Send is a collection of poetry that focuses on the many different forms of communication that we have in our world today. With the plethora ways we have to access each other these days, I felt like this would be very interesting and topical book of poems. But, though there were a few poems that did stand out to me, overall, I did not end up enjoying this particular collection. Every poet has their own style, and there is so much room for creativity in this form of writing. Because of this, not every style is going to click with every reader, and Capilongo’s style was just not for me.

Each poem in this collection is relatively short, which I found to be a good reflection of our condensed communications with one another over text, Twitter, Facebook, and other social media. Many are written using stream of consciousness, which is yet another hallmark of communication these days.

Capilongo touches on the jumble of thoughts we throw out into cyberspace, sometimes in a rather narcissistic way, and how technology can completely take over every action, every moment of our lives. He tells a relatable story in a very abstract format. And while all of this was quite entertaining, the majority of this collection just fell a bit flat for me. Personally, I found that a large portion of this poetry felt more like a random jumble of words, rather than a meaningful message. These poems did not click with me—they felt far too disjointed and at times unintelligible.

2.5 TARDISes

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Review: Doctor Who: System Wipe by Oli Smith

doctorwhosystemwipeDoctor Who: System Wipe by Oli Smith

My Rating: 2.5/5 TARDISes

Series: Standalone

Date Published: November 19th, 2015

Publisher: Penguin Random House UK

Pages: 160 pages

Source: Netgalley

Links: Goodreads | Amazon | Book Depository

Synopsis: The Doctor finds himself trapped in the virtual world of Parallife. As he tries to save the inhabitants from being destroyed by a deadly virus, Amy and Rory must fight to keep the Doctor’s body in the real world safe from the mysterious entity known as Legacy . . .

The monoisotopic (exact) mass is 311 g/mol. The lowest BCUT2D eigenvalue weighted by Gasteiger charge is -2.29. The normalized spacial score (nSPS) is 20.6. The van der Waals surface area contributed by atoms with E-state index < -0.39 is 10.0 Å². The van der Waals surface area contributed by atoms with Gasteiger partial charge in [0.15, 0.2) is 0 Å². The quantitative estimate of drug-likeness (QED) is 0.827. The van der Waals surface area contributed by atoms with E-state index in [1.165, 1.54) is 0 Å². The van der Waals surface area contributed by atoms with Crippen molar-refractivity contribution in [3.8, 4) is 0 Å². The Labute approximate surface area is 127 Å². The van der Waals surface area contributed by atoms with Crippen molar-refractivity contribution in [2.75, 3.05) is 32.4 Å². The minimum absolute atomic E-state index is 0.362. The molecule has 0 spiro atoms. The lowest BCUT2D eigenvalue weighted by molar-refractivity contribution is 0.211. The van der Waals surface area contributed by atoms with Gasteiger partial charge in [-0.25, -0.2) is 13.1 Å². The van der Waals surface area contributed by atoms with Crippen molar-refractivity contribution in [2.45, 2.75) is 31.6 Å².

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*I received a copy of this book from the publisher in exchange for an honest review*

This is a spoiler-free review.

In this story, the Doctor, Amy, and Rory find themselves in 2222 A.D.—the end of the world, or one ending at least. When investigating a sole source of power in a completely empty and decimated Chicago, the Doctor enters and becomes trapped in the virtual world of Parallife. Here, the characters, who have been left behind by their players, have developed minds of their own and created a society. However, their way of life is threatened as a darkness approaches, wiping out everything in its path. Meanwhile, Amy and Rory have to escape destruction themselves, as a horde of robots move in to demolish what is left of the city.

I am rather conflicted in my feelings about this book. The concept for it was so interesting and would have easily made a fantastic episode of the television series. The idea of a virtual world controlled by abandoned characters who have each developed a consciousness holds an incredible amount of potential. Throw in a force that is systematically destroying that world and you have what should be a unique and intense ride.